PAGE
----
At the same time, the design is optimised for closed-loop material cycles, which means the vision vehicle is built from 100 percent recycled or renewable materials and is fully recyclable.

Circularity and digitalisation complement each other in the BMW i Vision Circular – for example, with digitally augmented and smart interior surfaces to replace conventional operating controls. From 2025 onwards, the Neue Klasse will take “next level circular approaches” of the BMW i Vision Circular, and put them into practice. “It’s an exciting time,” says Feige.

iFactory, Car2Car and Catena-X: Connecting sustainable production processes and supply chains 

If we are looking at supply chain and production in particular, BMW’s ‘Secondary First’ approach aims to increase the percentage of high-quality secondary materials in its vehicles over time. These tend to generate lower CO2 emissions while reducing the carmaker’s dependence on critical raw materials.

BMW is also leading the consortium behind the Car2Car project, which is working with representatives of the recycling industry, commodity processors and academia in the circular economy field, to improve the quality of the secondary raw materials obtained from recycling end-of-life vehicles. The focus is on the materials - aluminium, steel, glass, copper, and plastic. Innovative disassembly and automated sorting methods should enable recoverable materials from the recycling of end-of-life vehicles, to be used much more widely than before in production of new vehicles moving forwards. The consortia project will receive €6.4 million in funding from the German Federal Ministry for Economics and Climate Action as part of its ‘New Vehicle and System Technologies’ programme.

“Collaboration is key and we’re working closely with our suppliers to ensure these materials are available in sufficient quantities and to a high quality,” says Feige, “supported by the cross-sector data ecosystem Catena-X”. Market participants can use this platform to share all relevant data for the circular economy, ensuring a more efficient, circular flow of materials.

BMW’s global production network is already a model of resource efficiency. It began gradually making it’s vehicle production more resource-efficient early on. Year after year, the carmaker has been able to reduce the volume of waste per vehicle, as well as its water and energy consumption. It relies on recycling concepts that are tailored to waste-flows at the plants, the region’s legal requirements, and the disposal structures available at the site in question. With the BMW iFactory, its global strategy for efficient, more environmentally-compatible and digital production, BMW is taking the next step towards circular production. This includes advancing the digital sorting of production waste.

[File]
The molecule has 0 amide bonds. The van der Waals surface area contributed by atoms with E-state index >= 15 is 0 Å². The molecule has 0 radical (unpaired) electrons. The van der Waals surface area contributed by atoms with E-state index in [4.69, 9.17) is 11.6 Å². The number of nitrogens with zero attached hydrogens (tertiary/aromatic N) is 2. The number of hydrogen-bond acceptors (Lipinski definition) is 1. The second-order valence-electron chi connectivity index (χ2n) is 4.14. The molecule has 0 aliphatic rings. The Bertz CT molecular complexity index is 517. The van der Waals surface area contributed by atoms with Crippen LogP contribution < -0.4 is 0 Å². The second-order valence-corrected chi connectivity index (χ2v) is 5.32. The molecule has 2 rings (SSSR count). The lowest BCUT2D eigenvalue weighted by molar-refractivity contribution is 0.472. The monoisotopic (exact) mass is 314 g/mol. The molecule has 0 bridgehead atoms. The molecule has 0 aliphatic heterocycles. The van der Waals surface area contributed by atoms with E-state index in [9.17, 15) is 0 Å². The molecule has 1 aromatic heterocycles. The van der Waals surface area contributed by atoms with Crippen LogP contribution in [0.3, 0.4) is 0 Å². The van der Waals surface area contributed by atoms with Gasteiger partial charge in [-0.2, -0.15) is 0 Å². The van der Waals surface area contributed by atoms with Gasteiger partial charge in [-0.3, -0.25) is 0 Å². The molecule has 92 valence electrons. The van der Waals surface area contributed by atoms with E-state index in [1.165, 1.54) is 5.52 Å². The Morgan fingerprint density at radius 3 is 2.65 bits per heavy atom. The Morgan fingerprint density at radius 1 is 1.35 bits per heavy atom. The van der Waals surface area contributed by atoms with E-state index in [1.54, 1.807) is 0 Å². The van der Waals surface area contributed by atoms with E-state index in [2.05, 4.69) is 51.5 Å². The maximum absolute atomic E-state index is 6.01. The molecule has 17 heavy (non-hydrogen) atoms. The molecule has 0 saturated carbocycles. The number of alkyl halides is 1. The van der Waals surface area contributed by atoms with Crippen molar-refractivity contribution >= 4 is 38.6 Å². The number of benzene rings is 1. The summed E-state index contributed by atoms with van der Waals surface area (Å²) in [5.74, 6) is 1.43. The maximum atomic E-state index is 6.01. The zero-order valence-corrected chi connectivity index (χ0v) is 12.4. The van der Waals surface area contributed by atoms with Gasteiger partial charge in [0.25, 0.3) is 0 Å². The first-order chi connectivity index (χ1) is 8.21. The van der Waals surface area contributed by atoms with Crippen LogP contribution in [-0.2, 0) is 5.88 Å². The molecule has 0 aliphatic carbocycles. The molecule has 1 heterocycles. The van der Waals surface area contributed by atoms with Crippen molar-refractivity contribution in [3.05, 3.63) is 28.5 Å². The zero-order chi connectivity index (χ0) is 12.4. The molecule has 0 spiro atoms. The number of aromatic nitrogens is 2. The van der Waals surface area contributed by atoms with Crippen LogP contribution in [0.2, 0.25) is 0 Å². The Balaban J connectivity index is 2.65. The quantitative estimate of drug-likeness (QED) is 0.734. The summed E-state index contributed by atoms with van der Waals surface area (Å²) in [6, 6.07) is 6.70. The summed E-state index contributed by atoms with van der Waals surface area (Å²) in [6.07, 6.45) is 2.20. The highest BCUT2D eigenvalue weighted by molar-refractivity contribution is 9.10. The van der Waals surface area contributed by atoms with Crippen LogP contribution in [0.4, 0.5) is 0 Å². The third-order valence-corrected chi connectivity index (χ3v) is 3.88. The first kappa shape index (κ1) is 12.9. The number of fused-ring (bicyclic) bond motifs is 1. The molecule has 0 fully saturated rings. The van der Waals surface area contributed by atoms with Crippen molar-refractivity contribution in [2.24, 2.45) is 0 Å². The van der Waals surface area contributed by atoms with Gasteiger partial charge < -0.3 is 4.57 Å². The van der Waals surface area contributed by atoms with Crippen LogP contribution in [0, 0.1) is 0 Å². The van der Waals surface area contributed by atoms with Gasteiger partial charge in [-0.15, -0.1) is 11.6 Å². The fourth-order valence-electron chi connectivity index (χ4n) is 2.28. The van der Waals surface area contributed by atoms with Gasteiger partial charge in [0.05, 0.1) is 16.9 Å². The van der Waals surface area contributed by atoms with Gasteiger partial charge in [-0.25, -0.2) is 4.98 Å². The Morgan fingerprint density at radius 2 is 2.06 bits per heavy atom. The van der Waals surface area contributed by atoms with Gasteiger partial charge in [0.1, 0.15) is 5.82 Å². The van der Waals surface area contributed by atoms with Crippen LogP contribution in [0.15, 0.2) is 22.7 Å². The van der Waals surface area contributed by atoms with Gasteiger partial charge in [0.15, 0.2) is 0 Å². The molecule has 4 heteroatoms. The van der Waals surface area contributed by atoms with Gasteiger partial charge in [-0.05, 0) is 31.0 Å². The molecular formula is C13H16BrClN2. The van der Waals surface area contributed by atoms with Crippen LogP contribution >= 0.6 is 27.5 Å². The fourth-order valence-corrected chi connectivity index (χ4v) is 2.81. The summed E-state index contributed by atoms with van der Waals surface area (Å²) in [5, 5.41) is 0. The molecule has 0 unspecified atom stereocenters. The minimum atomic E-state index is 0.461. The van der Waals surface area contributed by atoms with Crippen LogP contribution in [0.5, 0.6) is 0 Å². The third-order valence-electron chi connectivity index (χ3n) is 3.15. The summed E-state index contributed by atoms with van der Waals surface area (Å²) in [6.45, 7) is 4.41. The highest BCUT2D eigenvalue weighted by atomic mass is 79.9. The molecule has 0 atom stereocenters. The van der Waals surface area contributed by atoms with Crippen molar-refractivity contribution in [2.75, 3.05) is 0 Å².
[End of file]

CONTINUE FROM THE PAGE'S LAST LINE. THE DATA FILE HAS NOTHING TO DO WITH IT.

Electromobility the main driver for circular economies? 

“BMW has defined circularity as a strategic focus area,” says Feige. “Our goal is to gradually bring the company closer to the ideal of the circular economy. From the increased use of secondary materials for parts and components, to the effective recycling of end-of-life vehicles, we are targeting the entire value chain — Design for Circularity.

“Through our own venture capital fund, BMW i Ventures, we also invest in start-ups that drive a variety of circular solutions.”

Feige emphasises that BMW is committed to the Paris Climate Agreement and following a course aimed at reducing CO2 and limiting global warming to a maximum of 1.5 degrees. It is the first German automotive manufacturer to join the ‘Business Ambition for 1.5° C’ campaign launched by the Science-Based Targets Initiative (SBTi). “This makes us part of the international Race to Zero initiative,” she says. “We firmly believe that effective climate protection can be achieved through technological innovations.”

By 2030, BMW is confident that it will reduce CO2 emissions per car, per kilometre driven, by half from 2019 levels. Throughout the lifecycle – from the supply chain, through production, to the end of the use phase – it is set to achieve a 40% reduction in CO2 emissions.

Feige says, “the main driver for this is electromobility, which will ramp up further with the introduction of our Neue Klasse from 2025 onwards.” With this range of products, BMW already aims to have more than two million fully-electric vehicles on the roads by the end of 2025, and around ten million on the roads by the end of the decade.

“But,“ says Feige, “sustainability is about more than that: the future of our planet demands a circular economy. Every year, humans consume more than 100 billion tonnes of raw materials. We have to counter this – for environmental, economic and social reasons.” And this means modifying the design process, using resources more efficiently and closing material loops. This is another area where BMW sets itself goals. “For instance, we aim to increase the percentage of secondary material in our vehicles to up to 50% going forward,” she concludes. This will require a significant increase in market availability of such materials. One of the ways BMW is aiming to achieve this, is through working with partners across all sectors, an example that should be given serious consideration for all automotive OEMs.